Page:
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As a dancer and choreographer, I embrace a modern tradition (having studied with modern dance pioneers Hanya Holm, Alwin Nikolais, Merce Cunningham, Eric Hawkins and Bella Lewitsky) and a postmodern tradition (having been influenced by Lar Lubovitch, Doug Varone, and Viola Farber among others). My dance research explores the convergence of choreography with new media technologies and how this convergence is a practice also influenced by cross-cultural and interdisciplinary collaboration.

My work is summarized into two main areas: Performance and Research. The area of Performance refers to my role as choreographer utilizing motion capture, video, animation and telematics, and as a dancer with a practice in improvisation and use of interactive technology. In the area of Research I explore three overlapping themes of media practice: motion capture, telematics, and interactive performance.

My main focus is to understand the needs of the dancer and choreographer in technology-mediated environments, and how creative work itself is influenced by new media technology. In particular I have an ongoing collaboration with video artist John Crawford where in we develop dancer/technology work for Active Space environments. From desktop to wearable devices to telecommunication tools, I find that dancers want to experience how technology enhances performance skills, creative process and theatrical production. Most dancers do not have access to practical experiences with advanced technologies or frequent opportunities to participate in long-term project-based work that allows a deep exploration of their expressive potential with technology. Therefore, my research serves to explore and provide situations wherein models for how dance with digital technologies might be applied to choreography, dance training, performance, and collaborative approaches to digital art practice.

My research to date has resulted in a thematic index of dance and digital studies, in three main areas: motion capture choreography, telematics, and interactivity through Active Space Research. I feel a responsibility to to develop approahces to the practice of dance and technology. In this regard, I follow Jerome Bruner’s premise that "creativity emanates from "combinatorial activity and explore how creative-thinking and processes may be consistent with concepts and structure of hypermedia. Within the discipline of dance, "combinatorial activity" suggests the integration of dance activities in a computer-mediated performance environment that can provide feedback and increased awareness of the body in space and time.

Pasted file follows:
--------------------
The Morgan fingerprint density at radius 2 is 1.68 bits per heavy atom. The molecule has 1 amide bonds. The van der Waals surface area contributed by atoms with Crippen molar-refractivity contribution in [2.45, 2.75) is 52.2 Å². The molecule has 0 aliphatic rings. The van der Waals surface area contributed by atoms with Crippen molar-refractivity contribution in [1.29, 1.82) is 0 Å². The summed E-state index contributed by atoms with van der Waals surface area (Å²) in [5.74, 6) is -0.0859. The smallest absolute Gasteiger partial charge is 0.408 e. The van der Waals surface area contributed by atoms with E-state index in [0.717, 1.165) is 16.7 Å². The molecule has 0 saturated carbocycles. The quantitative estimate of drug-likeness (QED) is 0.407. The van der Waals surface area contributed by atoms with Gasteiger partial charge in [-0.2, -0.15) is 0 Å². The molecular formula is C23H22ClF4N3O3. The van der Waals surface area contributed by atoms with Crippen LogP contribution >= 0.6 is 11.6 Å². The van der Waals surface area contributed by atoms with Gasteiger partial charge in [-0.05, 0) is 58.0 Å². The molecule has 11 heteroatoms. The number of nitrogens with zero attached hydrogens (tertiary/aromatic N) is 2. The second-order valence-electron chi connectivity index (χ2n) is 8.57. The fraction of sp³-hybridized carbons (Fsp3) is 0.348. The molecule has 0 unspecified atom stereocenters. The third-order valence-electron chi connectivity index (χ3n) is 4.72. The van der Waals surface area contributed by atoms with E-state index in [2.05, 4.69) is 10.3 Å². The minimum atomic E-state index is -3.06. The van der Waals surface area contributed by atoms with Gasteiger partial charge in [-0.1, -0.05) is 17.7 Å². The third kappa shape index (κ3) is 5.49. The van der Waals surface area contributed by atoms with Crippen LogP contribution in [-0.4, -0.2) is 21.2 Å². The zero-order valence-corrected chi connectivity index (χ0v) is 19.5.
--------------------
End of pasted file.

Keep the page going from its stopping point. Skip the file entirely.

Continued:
As a choreographer I recognize that, in the 21st century, we have new ways to collaborate and share creative work over the internet. The web and internet are of tremendous importance in dialog, putting together different aspects of art making (See Ph.D dissertation A Study of On-Line collaboratinve Choreography...), therefore, my investigations also focus on dance studio-based work of improvisation and choreography with performers at a distance and reaching across global boundaries.

I believe there are educational and aesthetic needs for developing dance with technology performance techniques, such as when live video capture shares the stage with dancers, videoconferencing, motion tracking. These are areas I have worked on with colleagues at on a national and international level: NYU, University of Arizona, University of Wisconsin Madison, University of Utah, Ohio State, University of Southern California, the Internet 2 Consortium, electricFX, as well as artists and scholars in Western and Eastern Europe, Europe and China.